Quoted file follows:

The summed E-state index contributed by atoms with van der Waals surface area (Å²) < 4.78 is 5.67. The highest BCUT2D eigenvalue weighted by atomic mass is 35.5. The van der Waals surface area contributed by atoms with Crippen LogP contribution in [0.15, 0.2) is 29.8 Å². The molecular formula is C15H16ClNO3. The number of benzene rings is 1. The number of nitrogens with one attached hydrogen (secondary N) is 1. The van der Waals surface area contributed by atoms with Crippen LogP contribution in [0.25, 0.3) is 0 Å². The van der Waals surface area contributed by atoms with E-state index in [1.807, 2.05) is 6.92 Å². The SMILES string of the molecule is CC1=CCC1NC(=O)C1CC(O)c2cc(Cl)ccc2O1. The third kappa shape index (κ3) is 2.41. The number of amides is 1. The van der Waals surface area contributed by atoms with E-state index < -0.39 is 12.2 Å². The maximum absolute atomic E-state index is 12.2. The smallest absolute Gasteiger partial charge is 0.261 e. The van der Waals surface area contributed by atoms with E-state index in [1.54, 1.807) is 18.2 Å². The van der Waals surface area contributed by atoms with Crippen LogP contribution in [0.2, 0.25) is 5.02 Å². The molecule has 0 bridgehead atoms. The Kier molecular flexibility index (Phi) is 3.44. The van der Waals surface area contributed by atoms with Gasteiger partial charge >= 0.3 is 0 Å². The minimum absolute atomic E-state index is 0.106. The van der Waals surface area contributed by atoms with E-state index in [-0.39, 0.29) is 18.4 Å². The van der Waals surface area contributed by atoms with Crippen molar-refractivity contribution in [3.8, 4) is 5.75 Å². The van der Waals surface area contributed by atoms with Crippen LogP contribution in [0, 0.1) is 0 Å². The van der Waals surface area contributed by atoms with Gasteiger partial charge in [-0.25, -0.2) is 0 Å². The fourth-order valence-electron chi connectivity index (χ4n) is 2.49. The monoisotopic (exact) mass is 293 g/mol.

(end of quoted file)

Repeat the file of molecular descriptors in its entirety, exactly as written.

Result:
The summed E-state index contributed by atoms with van der Waals surface area (Å²) < 4.78 is 5.67. The highest BCUT2D eigenvalue weighted by atomic mass is 35.5. The van der Waals surface area contributed by atoms with Crippen LogP contribution in [0.15, 0.2) is 29.8 Å². The molecular formula is C15H16ClNO3. The number of benzene rings is 1. The number of nitrogens with one attached hydrogen (secondary N) is 1. The van der Waals surface area contributed by atoms with Crippen LogP contribution in [0.25, 0.3) is 0 Å². The van der Waals surface area contributed by atoms with E-state index in [1.807, 2.05) is 6.92 Å². The SMILES string of the molecule is CC1=CCC1NC(=O)C1CC(O)c2cc(Cl)ccc2O1. The third kappa shape index (κ3) is 2.41. The number of amides is 1. The van der Waals surface area contributed by atoms with E-state index < -0.39 is 12.2 Å². The maximum absolute atomic E-state index is 12.2. The smallest absolute Gasteiger partial charge is 0.261 e. The van der Waals surface area contributed by atoms with E-state index in [1.54, 1.807) is 18.2 Å². The van der Waals surface area contributed by atoms with Crippen LogP contribution in [0.2, 0.25) is 5.02 Å². The molecule has 0 bridgehead atoms. The Kier molecular flexibility index (Phi) is 3.44. The van der Waals surface area contributed by atoms with Gasteiger partial charge >= 0.3 is 0 Å². The minimum absolute atomic E-state index is 0.106. The van der Waals surface area contributed by atoms with E-state index in [-0.39, 0.29) is 18.4 Å². The van der Waals surface area contributed by atoms with Crippen molar-refractivity contribution in [3.8, 4) is 5.75 Å². The van der Waals surface area contributed by atoms with Crippen LogP contribution in [0, 0.1) is 0 Å². The van der Waals surface area contributed by atoms with Gasteiger partial charge in [-0.25, -0.2) is 0 Å². The fourth-order valence-electron chi connectivity index (χ4n) is 2.49. The monoisotopic (exact) mass is 293 g/mol.